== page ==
In recent years, the Chicago-based photographer Danielle Scruggs has helped tell the stories that have defined and reshaped her city. She’s met the Black women activists working to secure landmark victories for their communities, including Aislinn Pulley, a founder of Black Lives Matter Chicago, and Barbara Ransby, the author of Making All Black Lives Matter. She’s connected with pioneering trans activist Mama Gloria and spent time with her chosen family from Townhall Apartments, Chicago’s LGBTQ-friendly senior living facility. She’s photographed Diane Latiker, the founder of Kids Off the Block, a non-profit supporting the city’s young people.
As the founder of Black Women Directors, a global library of Black women and non-binary filmmakers, Scruggs has also worked to uplift the next generation of storytellers working across genres: documentary, drama, comedy, sci-fi/fantasy, horror, animation, and experimental. This year, Scruggs will serve on the jury of the Feature Shoot Emerging Photography Awards, joining other leading editors, photographers, writers, and more to discover up-and-coming talents. We recently had the honor of catching up with her via email. Learn more about the Emerging Photography Awards here!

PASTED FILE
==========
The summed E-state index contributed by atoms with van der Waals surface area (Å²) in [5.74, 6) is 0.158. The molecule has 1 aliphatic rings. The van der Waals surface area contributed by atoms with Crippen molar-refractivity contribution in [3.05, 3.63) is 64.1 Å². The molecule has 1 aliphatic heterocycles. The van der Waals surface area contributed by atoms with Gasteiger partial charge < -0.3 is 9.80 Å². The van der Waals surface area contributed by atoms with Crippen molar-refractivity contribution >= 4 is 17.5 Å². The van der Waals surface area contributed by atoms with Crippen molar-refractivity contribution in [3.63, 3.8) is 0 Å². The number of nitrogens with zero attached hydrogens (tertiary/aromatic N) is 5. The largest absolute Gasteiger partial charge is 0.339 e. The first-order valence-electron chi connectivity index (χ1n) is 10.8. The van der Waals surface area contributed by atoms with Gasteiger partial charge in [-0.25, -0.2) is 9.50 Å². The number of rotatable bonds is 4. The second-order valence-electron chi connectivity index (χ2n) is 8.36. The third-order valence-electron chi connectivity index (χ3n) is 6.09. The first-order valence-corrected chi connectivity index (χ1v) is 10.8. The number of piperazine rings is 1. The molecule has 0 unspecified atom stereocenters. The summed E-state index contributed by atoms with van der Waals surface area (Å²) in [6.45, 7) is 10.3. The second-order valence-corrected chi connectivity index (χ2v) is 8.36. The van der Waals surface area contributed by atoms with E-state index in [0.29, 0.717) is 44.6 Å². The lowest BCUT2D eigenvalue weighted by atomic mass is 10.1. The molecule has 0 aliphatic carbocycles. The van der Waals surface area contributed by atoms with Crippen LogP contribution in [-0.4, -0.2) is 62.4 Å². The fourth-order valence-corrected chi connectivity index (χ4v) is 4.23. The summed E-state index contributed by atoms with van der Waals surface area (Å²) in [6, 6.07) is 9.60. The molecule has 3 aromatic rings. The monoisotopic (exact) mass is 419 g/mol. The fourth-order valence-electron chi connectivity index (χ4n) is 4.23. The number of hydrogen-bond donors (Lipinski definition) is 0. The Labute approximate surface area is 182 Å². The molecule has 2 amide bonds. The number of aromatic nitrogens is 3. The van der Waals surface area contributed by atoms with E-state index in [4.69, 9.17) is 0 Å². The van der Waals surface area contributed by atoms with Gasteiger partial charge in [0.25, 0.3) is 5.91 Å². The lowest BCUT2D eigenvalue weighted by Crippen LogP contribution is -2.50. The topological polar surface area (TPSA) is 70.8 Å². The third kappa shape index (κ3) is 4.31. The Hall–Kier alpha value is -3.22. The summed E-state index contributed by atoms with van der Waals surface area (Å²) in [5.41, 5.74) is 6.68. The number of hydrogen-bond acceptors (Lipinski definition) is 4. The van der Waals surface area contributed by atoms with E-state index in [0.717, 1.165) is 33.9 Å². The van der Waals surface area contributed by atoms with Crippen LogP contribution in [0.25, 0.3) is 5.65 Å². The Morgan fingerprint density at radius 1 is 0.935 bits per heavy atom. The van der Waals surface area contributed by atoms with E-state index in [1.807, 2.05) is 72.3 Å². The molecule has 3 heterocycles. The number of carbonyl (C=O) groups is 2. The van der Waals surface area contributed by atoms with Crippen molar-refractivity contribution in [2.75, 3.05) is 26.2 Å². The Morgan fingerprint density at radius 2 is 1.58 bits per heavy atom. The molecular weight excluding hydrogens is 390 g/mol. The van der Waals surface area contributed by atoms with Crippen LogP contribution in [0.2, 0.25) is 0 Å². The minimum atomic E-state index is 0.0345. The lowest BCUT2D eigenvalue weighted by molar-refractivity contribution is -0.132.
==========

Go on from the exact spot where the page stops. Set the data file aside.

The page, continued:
How does your career as a prominent photographer yourself inform your work as a photo editor?
“I think continuing to work as a photographer while I work as a photo editor has allowed me to have a lot of empathy for staffers and freelancers who are constantly in the field. I think I have a very solid understanding of challenges that may arise on the spot, and I think that informs how I interact with them.
“And vice versa, working as a photo editor gives me a perspective on what other editors are looking for when I do get assignments. I try to get as much variety as possible, making sure to get different perspectives and details, and trying to find things that will really bring the crux of the story together. I think I am a stronger photographer and a stronger visual editor because of how these two roles feed one another.”
You’ve photographed so many inspiring and influential people over the course of your career. Can you tell us about one of your favorite sitters?
“Oh gosh, it’s really hard to choose, but meeting and photographing Gloria Allen, better known as Mama Gloria, a transgender activist in her 70s living here in Chicago, was absolutely a humbling and an amazing moment thus far. I had the opportunity to photograph both her and her neighbors for People magazine’s Pride Issue. She is so warm, so full of wit and grace, and just was a joy to be around.”
You’re also a picture desk editor at Getty Images. How did that come about, and what has been one of your most memorable projects in this role?